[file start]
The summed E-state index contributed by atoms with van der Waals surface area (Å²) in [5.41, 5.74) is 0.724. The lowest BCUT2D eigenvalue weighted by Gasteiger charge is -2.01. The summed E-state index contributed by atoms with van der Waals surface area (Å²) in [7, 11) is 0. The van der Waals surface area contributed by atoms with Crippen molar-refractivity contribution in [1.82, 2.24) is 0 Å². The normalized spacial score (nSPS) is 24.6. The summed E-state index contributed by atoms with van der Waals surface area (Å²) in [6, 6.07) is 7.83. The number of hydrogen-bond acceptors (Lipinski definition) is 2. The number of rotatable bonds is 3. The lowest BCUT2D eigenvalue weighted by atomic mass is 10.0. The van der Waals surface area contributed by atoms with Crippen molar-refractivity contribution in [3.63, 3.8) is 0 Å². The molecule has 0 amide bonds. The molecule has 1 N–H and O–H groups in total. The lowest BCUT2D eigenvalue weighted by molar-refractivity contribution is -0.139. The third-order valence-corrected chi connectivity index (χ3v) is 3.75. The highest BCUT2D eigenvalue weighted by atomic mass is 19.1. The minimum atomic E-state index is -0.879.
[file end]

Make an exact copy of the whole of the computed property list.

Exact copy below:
The summed E-state index contributed by atoms with van der Waals surface area (Å²) in [5.41, 5.74) is 0.724. The lowest BCUT2D eigenvalue weighted by Gasteiger charge is -2.01. The summed E-state index contributed by atoms with van der Waals surface area (Å²) in [7, 11) is 0. The van der Waals surface area contributed by atoms with Crippen molar-refractivity contribution in [1.82, 2.24) is 0 Å². The normalized spacial score (nSPS) is 24.6. The summed E-state index contributed by atoms with van der Waals surface area (Å²) in [6, 6.07) is 7.83. The number of hydrogen-bond acceptors (Lipinski definition) is 2. The number of rotatable bonds is 3. The lowest BCUT2D eigenvalue weighted by atomic mass is 10.0. The van der Waals surface area contributed by atoms with Crippen molar-refractivity contribution in [3.63, 3.8) is 0 Å². The molecule has 0 amide bonds. The molecule has 1 N–H and O–H groups in total. The lowest BCUT2D eigenvalue weighted by molar-refractivity contribution is -0.139. The third-order valence-corrected chi connectivity index (χ3v) is 3.75. The highest BCUT2D eigenvalue weighted by atomic mass is 19.1. The minimum atomic E-state index is -0.879.